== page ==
Understand that attributes belonging to a category of two-dimensional figures also belong to all subcategories of that category.
For example, all rectangles have four right angles and squares are rectangles, so all squares have four right angles.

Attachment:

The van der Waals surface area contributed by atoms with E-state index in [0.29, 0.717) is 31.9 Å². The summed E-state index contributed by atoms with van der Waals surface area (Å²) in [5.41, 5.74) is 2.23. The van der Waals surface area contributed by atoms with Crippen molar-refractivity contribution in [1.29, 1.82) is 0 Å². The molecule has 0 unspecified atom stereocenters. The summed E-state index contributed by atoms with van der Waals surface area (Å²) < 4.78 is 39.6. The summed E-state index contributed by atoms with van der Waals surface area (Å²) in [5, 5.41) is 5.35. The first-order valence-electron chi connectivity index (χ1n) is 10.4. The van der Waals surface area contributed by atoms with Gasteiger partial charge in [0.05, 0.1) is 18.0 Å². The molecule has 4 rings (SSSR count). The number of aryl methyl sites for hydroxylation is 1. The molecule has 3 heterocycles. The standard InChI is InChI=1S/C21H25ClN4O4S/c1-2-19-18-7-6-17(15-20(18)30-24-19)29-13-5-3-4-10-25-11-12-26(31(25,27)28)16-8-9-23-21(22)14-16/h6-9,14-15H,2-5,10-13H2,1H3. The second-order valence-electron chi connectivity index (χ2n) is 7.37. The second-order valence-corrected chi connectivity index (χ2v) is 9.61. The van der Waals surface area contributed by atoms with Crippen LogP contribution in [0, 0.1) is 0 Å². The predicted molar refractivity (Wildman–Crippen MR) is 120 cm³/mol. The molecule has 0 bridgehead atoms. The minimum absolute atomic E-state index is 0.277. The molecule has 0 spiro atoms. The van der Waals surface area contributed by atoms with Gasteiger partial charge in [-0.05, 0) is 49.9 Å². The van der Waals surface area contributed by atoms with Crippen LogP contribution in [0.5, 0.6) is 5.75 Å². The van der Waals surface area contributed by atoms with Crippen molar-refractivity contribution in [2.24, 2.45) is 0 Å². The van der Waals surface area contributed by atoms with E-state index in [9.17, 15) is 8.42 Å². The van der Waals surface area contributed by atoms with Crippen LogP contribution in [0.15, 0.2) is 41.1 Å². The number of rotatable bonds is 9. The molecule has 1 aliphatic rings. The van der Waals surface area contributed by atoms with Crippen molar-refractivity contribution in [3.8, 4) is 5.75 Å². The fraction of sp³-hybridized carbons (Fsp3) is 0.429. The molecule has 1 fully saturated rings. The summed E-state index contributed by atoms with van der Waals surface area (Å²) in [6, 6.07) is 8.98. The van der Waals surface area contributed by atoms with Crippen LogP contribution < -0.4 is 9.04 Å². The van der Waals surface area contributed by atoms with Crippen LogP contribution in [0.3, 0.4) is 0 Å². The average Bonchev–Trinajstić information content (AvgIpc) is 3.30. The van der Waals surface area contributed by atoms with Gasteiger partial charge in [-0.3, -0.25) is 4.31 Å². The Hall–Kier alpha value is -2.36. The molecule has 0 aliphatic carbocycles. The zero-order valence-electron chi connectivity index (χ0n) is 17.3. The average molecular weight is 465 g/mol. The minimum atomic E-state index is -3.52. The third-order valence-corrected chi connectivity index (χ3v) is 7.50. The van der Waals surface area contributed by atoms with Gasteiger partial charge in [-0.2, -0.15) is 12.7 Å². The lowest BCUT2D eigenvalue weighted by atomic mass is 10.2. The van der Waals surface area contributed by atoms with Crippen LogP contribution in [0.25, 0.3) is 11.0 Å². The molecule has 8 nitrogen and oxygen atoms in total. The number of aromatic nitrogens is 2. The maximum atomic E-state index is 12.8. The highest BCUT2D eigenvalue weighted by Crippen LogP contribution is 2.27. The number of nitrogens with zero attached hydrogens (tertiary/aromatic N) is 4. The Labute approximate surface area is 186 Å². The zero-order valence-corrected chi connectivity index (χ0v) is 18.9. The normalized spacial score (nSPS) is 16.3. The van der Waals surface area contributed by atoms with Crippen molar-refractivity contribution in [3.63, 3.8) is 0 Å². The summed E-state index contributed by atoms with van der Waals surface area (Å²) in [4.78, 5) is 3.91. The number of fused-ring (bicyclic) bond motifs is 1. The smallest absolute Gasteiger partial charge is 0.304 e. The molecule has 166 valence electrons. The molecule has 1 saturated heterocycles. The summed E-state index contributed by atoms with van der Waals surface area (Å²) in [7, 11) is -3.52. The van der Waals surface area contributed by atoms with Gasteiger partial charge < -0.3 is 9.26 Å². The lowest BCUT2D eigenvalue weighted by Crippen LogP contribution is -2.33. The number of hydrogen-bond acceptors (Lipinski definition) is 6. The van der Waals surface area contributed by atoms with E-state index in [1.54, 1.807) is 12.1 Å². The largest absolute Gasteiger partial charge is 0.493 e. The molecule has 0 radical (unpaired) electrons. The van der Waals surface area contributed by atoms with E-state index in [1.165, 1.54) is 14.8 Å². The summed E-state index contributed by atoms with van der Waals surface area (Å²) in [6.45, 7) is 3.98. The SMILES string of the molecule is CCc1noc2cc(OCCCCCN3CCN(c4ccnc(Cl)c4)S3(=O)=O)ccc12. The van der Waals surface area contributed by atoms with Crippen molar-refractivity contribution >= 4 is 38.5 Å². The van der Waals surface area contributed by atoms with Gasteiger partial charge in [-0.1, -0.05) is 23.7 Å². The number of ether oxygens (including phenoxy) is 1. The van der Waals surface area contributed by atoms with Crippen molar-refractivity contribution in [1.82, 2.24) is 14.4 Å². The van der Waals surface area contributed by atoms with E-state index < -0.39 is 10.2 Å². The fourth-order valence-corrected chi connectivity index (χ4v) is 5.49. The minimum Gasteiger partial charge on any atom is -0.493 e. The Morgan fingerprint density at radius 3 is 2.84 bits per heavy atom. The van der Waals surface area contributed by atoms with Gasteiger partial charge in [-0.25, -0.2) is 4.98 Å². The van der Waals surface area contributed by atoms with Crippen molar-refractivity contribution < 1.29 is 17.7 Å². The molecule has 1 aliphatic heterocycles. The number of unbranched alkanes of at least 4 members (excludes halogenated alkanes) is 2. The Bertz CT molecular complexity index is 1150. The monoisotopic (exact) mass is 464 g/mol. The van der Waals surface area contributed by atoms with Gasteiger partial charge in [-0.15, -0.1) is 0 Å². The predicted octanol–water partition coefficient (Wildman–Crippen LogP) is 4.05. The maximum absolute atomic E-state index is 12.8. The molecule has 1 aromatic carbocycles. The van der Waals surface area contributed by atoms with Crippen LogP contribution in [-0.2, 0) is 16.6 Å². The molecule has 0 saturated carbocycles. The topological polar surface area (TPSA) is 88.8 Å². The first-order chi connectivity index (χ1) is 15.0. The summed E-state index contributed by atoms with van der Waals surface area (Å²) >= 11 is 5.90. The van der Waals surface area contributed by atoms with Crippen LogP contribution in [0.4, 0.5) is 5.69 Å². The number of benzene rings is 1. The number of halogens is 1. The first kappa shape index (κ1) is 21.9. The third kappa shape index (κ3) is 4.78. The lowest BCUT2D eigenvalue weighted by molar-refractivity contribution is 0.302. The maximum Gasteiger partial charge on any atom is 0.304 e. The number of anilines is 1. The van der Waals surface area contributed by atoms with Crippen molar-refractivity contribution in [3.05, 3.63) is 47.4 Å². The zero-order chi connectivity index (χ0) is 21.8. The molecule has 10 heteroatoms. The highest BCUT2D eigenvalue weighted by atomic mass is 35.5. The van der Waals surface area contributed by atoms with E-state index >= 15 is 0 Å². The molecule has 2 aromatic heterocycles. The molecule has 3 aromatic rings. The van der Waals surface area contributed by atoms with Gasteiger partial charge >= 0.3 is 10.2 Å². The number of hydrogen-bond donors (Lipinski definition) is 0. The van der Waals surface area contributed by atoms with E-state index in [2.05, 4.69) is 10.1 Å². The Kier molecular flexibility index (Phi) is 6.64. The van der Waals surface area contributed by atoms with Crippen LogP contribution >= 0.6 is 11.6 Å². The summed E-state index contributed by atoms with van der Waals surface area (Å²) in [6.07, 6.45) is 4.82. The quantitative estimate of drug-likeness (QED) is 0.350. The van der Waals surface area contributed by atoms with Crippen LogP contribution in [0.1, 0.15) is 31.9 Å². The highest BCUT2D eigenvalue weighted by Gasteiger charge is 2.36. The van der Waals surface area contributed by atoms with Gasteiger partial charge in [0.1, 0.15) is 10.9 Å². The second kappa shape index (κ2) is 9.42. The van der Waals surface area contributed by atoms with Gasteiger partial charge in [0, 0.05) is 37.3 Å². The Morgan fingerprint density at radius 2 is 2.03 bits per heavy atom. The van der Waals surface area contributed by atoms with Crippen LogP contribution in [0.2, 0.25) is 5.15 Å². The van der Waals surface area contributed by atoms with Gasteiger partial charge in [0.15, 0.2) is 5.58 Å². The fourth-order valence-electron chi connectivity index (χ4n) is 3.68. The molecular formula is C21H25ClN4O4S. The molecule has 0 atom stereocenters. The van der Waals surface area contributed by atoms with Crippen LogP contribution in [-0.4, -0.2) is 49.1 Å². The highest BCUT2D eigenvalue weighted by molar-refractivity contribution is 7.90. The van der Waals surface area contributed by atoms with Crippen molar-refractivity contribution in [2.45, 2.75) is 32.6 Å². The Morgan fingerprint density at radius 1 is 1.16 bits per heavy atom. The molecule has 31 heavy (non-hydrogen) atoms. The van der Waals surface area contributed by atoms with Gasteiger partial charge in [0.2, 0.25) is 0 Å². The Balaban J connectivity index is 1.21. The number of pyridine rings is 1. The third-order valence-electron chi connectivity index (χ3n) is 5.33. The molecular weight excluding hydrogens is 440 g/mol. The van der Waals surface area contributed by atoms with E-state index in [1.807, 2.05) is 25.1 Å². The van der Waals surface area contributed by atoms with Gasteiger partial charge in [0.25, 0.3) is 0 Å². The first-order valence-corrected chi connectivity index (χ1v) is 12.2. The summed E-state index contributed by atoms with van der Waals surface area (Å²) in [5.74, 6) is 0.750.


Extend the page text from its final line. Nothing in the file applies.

Students will practice naming triangles by their angles. Issue a set of the What’s Your Triangle Angle cards to each group. Tell students that each set of cards show the measures of the angles of triangles. When called on, the group classifies the kind of triangle when naming the triangle by its angles. Inform students that they need to add up all three angles measures to determine if the sum of the measures equal 180⁰; If the sum of the measures is not equal to 180⁰, the figure is not a triangle. Call on groups randomly to name the triangle for a specified set of cards. After each group identifies the kind of triangle, have them explain why it is that kind of triangle. Such as, the measure of all three angles are acute that is why it is an acute triangle.